Friday, July 18, 2014
Noah Buckley , Timothy Frye , Scott Gehlbach and Lauren McCarthy (Columbia University - Department of Political Science , Columbia University - Department of Political Science , University of Wisconsin-Madison and University of Massachusetts at Amherst) have posted Cooperating with the State: Evidence from Survey Experiments on Policing in Russia and Georgia on SSRN. Here is the abstract:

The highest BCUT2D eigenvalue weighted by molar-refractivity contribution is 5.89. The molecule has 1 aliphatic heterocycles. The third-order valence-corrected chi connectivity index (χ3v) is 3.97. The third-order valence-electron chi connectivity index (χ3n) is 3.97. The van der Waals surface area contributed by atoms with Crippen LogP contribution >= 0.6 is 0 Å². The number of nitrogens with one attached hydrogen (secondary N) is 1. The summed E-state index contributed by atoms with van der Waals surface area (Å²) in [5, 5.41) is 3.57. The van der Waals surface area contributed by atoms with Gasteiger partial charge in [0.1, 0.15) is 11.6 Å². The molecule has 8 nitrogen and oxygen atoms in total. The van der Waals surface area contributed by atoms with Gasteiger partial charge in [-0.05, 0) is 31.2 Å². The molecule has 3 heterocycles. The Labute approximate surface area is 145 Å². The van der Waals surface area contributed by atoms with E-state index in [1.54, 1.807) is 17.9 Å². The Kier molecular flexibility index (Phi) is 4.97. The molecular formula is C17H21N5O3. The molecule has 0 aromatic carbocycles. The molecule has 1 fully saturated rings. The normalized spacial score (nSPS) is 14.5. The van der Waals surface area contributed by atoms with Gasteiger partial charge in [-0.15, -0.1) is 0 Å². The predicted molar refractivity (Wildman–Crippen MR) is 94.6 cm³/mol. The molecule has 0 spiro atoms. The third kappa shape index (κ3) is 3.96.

What factors affect citizens' willingness to cooperate with the state? We explore this question through a study of citizens' willingness to report crimes to the police, a quintessential form of cooperation with the state apparatus, using data from survey experiments conducted in Russia in December 2012 and Georgia in June 2013. We find that citizens' willingness to cooperate with the police is strongly influenced by the nature of the crime in both countries but not generally by instruments that might be manipulated to encourage greater reporting. Moreover, notwithstanding large differences in the nature and success of police reform in Russia and Georgia, we find few systematic cross-country differences in treatment effects. These results suggest skepticism about the ability of governments to easily engineer cooperation with the state. We do, however, find strong effects of one instrument under state control: the guarantee of anonymity to bystanders who report crimes.